When the copyleft AGPL was first published, many leaders in the open source community had something to say about the issue of a supposed loophole in the GPL open source license that allowed SaaS companies to integrate GPL open source libraries without sharing their code. This “loophole” was intentionally left in version 3 of the GPL due to the fact that letting users interact with a piece of software over the network does not constitute distribution.
Distribution is the triggering event of the GPL,” explains Adv. Haim Ravia, chair of the Cyber & Copyright Group at Pearl Cohen Zedek Latzer Baratz, an international law firm with offices in Israel, UK and the US. “In the absence of distribution, a user is merely using the software, and since the act of running the GPL code is not subject to the license, one does not have to share their modifications to the code”.
The GPL is a copyleft, or viral license. This means that if your work is based on, or derivative of, a GPL component, and you distribute your work, it must be made available subject to the GPL. This includes your obligation to release its source code, as well as granting recipients the GPL rights to modify and distribute the entire code. The source code that you release must also be under the same GPL (hence the name viral license since it jumps from project to project).
When it comes to SaaS or Application Service Providers (ASP), the GPL requires that only the parties that are actually distributing their modified version of GPL code abide by the GPL. This can be read basically that making your software available through remote interaction does not amount to “distributing”, and does not trigger the GPL.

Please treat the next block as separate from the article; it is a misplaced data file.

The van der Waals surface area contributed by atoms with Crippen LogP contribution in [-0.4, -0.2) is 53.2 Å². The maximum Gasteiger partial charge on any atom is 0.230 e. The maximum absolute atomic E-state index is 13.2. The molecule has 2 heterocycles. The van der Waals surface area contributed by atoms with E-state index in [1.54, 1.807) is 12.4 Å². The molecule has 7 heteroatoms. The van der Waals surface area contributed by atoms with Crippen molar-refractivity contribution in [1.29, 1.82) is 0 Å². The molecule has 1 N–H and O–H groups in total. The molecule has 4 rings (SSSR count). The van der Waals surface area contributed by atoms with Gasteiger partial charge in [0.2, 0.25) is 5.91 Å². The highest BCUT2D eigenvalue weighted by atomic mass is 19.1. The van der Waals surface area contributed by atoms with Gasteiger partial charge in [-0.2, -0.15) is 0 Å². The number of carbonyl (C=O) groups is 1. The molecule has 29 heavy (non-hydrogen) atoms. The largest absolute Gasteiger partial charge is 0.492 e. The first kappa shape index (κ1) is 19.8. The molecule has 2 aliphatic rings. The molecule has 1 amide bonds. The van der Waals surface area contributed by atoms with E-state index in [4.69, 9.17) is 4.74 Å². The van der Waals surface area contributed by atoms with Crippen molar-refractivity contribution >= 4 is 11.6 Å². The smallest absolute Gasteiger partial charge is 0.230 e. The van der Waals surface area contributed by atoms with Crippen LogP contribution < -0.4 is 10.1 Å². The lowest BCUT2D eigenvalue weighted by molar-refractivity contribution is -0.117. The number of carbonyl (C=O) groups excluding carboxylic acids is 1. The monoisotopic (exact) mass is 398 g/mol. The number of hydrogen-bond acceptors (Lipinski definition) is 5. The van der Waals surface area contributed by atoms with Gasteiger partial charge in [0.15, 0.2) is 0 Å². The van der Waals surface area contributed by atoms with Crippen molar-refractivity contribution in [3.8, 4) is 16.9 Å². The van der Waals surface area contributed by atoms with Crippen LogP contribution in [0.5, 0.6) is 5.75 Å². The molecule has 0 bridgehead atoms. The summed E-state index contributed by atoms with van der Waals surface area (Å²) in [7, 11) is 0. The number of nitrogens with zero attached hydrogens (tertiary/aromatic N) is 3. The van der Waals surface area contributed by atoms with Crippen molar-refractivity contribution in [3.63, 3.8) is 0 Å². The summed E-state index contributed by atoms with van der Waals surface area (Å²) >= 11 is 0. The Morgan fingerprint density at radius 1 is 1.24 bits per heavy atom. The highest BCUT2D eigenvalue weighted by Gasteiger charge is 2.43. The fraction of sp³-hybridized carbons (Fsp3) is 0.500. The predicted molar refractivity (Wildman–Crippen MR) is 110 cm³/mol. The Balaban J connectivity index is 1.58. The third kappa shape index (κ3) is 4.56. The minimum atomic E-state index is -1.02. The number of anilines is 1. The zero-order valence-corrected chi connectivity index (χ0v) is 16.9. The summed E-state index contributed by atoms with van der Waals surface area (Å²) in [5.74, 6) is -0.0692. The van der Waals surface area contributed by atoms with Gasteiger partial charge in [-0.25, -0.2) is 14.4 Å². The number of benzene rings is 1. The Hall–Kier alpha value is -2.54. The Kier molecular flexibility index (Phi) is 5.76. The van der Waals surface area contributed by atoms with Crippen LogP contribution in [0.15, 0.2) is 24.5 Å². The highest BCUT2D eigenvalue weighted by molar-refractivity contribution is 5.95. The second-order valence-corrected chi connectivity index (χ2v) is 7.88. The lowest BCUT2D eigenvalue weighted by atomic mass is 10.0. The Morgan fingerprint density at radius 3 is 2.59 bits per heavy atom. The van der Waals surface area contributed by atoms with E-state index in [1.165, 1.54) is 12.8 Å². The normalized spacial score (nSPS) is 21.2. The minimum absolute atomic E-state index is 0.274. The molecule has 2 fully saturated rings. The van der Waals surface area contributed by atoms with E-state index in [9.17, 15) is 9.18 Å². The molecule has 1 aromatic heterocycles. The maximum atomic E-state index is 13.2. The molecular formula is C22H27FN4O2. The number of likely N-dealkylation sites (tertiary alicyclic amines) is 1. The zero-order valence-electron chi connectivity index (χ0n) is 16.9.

Section 13 of the GNU’s AGPL closed the GPL SaaS loophole by obligating companies to make their source code open and available to the public when they are using AGPL licensed components on a server connected to the network — as is the case with SaaS and ASP, and modifying AGPL components:
“Notwithstanding any other provision of this License, if you modify the Program, your modified version must prominently offer all users interacting with it remotely through a computer network (if your version supports such interaction) an opportunity to receive the Corresponding Source of your version by providing access to the Corresponding Source from a network server at no charge, through some standard or customary means of facilitating copying of software.”
“The difference between the GPL and the AGPL in relation to SaaS is that the triggering factor in the AGPL is modification, while in the GPL the triggering factor for license enforcement is distribution,” says Adv. Ravia.
The GPL SaaS loophole made headlines around the time the AGPL was released. Some experts said it wasn’t really needed, while others wondered whether it served the commercial giants of software over the open source community and smaller, younger businesses.
Much of the confusion has to do with the real meaning of the word “distributed” when it comes to software. This is an important distinction, since as long as you aren’t distributing your code, you don’t need to share it, and the answer is more nuanced than you might expect.
While the debate around the GPL SaaS loophole and the efficiency of the AGPL might be a thing of the past, the licenses in the open source components that you are using matter. Many of them are a challenge to understand if you’re not well versed in legalese, but that doesn’t mean you can get away with being non-compliant.
Using open source components and counting on a supposed loophole in their open source licensing to stay compliant is not recommended. Choose your licenses wisely, consult with legal experts when necessary, and make sure you have an open source license compliance policy in place.
*Disclaimer: This post is not legal advice, it is for informational purposes only. If you need legal advice, you should consult with an attorney, who has reviewed all relevant facts and applicable law.